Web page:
SR-71: The Complete Illustrated History of the Blackbird, The World's Highest, Fastest Plane

Front Cover
Voyageur Press, Apr 9, 2013 - History - 192 pages

At the height of the Cold War in 1964, President Johnson announced a new aircraft dedicated to strategic reconnaissance. The Lockheed SR-71 Blackbird spy plane flew more than three-and-a-half times the speed of sound, so fast that no other aircraft could catch it. Above 80,000 feet, its pilots had to wear full-pressure flight suits similar to what was used aboard the space shuttle. Developed by the renowned Lockheed Skunk Works, the SR-71 was an awesome aircraft in every respect, and it took the world by storm.The SR-71 was in service with the U.S. Air Force from 1964 to 1998, when it was withdrawn from use, superseded by satellite technology. Twelve of the thirty-two aircraft were destroyed in accidents, but none were ever lost to enemy action.Throughout its thirty-four-year career, the SR-71 was the world‚€™s fastest and highest-flying operational manned aircraft. It set world records for altitude and speed: an absolute altitude record of 85,069 feet on July 28, 1974, and an absolute speed record of 2,193.2 miles per hour on the same day. On September 1, 1974, it set a speed and time record over a recognized course between New York and London (3,508 miles) of 1,435.587 miles per hour and an elapsed time of 1 hour, 54 minutes, 56.4 seconds.SR-71 covers every aspect of the SR-71‚€™s development, manufacture, modification, and active service from the insider‚€™s perspective of one its pilots and is lavishly illustrated with more than 200 photos.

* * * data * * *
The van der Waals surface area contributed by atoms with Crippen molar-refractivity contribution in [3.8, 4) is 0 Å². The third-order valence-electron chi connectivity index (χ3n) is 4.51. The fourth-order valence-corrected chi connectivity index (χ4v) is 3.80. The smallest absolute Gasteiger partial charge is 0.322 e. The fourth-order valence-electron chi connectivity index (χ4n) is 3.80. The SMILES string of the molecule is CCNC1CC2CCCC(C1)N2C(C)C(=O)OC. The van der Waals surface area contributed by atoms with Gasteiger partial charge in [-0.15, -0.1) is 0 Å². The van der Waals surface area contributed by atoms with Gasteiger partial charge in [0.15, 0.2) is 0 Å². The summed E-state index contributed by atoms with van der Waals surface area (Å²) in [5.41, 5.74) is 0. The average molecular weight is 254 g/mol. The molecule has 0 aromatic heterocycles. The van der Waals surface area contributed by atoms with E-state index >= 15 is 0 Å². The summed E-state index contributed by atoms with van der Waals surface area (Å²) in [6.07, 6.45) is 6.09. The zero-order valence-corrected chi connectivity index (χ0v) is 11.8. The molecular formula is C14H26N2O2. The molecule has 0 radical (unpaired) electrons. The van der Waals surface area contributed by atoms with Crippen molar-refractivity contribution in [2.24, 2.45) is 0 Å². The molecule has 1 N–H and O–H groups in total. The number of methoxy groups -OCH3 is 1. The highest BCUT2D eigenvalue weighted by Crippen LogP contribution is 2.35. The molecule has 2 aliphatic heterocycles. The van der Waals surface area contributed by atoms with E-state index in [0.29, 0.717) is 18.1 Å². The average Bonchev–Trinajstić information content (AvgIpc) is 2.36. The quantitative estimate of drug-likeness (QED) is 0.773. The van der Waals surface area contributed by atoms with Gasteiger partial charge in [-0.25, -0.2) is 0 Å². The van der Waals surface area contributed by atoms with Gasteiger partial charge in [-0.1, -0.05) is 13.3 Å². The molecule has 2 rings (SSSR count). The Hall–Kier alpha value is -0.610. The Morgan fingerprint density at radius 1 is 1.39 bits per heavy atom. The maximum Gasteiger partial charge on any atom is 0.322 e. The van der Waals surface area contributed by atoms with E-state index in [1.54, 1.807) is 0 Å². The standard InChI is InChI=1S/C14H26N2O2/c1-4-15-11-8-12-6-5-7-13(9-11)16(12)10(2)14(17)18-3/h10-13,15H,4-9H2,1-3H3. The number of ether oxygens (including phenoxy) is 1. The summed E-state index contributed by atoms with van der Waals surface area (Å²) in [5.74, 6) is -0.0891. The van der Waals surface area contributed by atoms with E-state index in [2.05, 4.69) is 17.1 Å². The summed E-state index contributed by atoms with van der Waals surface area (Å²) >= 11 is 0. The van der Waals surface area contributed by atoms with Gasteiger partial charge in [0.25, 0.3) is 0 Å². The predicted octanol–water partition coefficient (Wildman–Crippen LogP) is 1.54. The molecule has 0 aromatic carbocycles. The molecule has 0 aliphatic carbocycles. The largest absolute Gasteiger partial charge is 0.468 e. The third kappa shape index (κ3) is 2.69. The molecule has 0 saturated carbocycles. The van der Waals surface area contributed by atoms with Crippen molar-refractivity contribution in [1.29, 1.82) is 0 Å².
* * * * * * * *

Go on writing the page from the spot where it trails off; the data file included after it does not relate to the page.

What people are saying - Write a review

We haven't found any reviews in the usual places.

Contents

A12 Construction and Testing
2
YF12 Interceptor
Chapter4 D21 Drone Project
Enter the SR71
Beale AFB California
Selection Process
Training Program
Physiological Support Division and the Pressure Suit
Acceleration and Climb to Mach 3+ and 71000 Feet
Cruising at Mach
Inlet Unstarts and Restarts
Entering the Sensitive Area
Descent and Hot Tanker
The Recovery
PostFlight Activity
The Final Years

Command and Control
Preparing to Fly the Mission
Flying the Mission
Refueling
Rising from the Ashes
AppendicesList of Acronyms 1997 Letter from
Copyright

Other editions - View all

Common terms and phrases

About the author (2013)

Colonel Richard H. Graham (Planto,TX) is an Air Force veteran of fifteen years of assignments within the SR-71 community. Colonel Graham was a command pilot with more than 4,600 military flying hours. His military decorations and awards include the Legion of Merit, Distinguished Flying Cross with three oak leaf clusters, Air Medal with eighteen oak leaf clusters, Air Force Outstanding Unit Award with ‚€œV‚€? device, and one oak leaf cluster, Combat Readiness Medal with one oak leaf cluster, Armed Forces Expeditionary Medal, Vietnam Service Medal with four service stars, and Republic of Vietnam Gallantry Cross with palm. Colonel Graham‚€™s previous books include Flying the SR-71 Blackbird: In the Cockpit on a Secret Operational Mission, SR-71 Blackbird: Stories, Tales and Legends, and SR-71 Revealed: The Inside Story.

Bibliographic information